The entrence to the conservation area is located at the end of Whittaker Lane. There is an $8.00 entry fee (per vehical) to gain access for the day. Once you're all paid up turn left around the gatehouse and follow the road along the south side of the lake to the day-use parking area (GPS Location: N 42 54.720 W080 57.587).

The two trails will take you on a 5 kilometre (3 km of hiking trail, 2 km of road) loop of the lake. From the day-use parking lot, walk the wooded trail and end up at the public beach in the camping area. From the beach, back to the parking area, walk along the road.

Starting at the day-use parking lot, head towards the lake and through the gate. Welcome to Sinking Bridge Trail.

The first few hundred metres of the path are quite simple... it's wide, grass covered and quite flat. Make sure you check out the fishing piers to the right as they give you a great view of the lake. Also along this stretch is a nice pinic area with lots of tables, this is a great spot to sit and relax after the hike.

Photos Provided by Jamie Limebeer Photography

After a few minutes you'll arrive at the end of a road and the trail will make a sharp right and down a hill. This part of the trail is actually the old allignment of the road and at the bottom of the hill was an old floating bridge that crossed the wetlands.

Now this is where the trail starts getting a little more difficult. Before reaching to bottom of the hill there is a small un-marked entrence to your left. It may not look like much but things open up after few minutes. This part of the hike is takes you along some very interesting terrain as well as grassy meadows, over boardwalks and through old hard and soft-wood forests.

Photos Provided by Jamie Limebeer Photography

By this point you've probably noticed that the trail is not marked that well (or at all) and the map available at the gate-house is not a good representation of the trail. As you walk through this part of the woods you're probably wishing things were advertised a little better. Over the next few minutes you'll find many forks in the trail. From what I saw, most lead back to the main trail but use the attached map below to help you find your way.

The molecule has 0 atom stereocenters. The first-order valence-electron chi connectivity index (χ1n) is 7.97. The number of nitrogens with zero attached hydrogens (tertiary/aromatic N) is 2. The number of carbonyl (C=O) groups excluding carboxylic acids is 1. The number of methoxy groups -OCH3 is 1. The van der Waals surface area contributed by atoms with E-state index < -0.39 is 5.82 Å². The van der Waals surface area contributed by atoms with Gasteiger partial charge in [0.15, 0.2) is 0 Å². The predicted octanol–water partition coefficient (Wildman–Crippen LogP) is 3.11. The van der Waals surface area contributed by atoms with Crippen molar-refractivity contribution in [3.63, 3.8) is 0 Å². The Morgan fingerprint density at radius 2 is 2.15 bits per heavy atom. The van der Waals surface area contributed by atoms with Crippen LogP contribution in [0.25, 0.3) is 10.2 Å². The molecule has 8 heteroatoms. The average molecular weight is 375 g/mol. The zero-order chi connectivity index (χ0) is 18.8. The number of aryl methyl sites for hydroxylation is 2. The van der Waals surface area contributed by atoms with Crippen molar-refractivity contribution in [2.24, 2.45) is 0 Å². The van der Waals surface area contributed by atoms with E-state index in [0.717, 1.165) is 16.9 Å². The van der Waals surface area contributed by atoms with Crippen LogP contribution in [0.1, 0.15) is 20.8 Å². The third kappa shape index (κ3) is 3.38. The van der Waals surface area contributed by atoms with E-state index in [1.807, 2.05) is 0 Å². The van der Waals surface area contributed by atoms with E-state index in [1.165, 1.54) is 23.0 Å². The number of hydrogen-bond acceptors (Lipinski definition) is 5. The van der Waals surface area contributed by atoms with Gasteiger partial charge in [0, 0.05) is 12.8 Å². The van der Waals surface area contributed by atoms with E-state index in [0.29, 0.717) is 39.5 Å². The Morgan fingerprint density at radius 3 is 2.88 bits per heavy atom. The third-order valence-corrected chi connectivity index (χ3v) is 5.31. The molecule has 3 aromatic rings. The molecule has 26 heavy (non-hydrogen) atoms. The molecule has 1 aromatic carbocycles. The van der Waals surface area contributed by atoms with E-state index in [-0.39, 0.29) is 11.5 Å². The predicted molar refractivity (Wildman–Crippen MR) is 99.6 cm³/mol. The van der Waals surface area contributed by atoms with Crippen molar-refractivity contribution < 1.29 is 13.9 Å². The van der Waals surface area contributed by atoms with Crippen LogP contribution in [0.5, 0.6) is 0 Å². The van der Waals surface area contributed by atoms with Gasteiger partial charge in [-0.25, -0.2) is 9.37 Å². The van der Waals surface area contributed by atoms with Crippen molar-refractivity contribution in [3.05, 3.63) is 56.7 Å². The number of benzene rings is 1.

Photos Provided by Jamie Limebeer Photography

Continue along the route until you reach the old alignment of road again, this will mark the end of the Sinking Bridge Trail but not the end of the hike. Follow the grassy road until you see a sign for the Ivan Row Trail and make a right into the second half.

Ivan Row Trail is a little different then the Sinking Bridge Trail, it follows much closer to the the lake and can get quite muddy as you make your way through some marshlands. Though the trail is not marked (except for the entrance and exit) it is much easier to follow with no side trails to confuse you. As you near the campground section of the park the trail will turn into a mountain biking area with several jumps and hills. If you stay to the right you'll see the exit which brings you to the public beach and some washrooms.

That marks the end of your hike. To get back to the day-use parking lot follow the road to your east, past to the gatehouse and along the south of the lake.

Lake Whittaker Conservation Area is a great spot to spend an afternoon. The trails allow you too see a rare part of Southern Ontario. The only negative is the lack of signage along the trail but the scenery by far makes up for this. Enjoy.

Lake Whittaker Map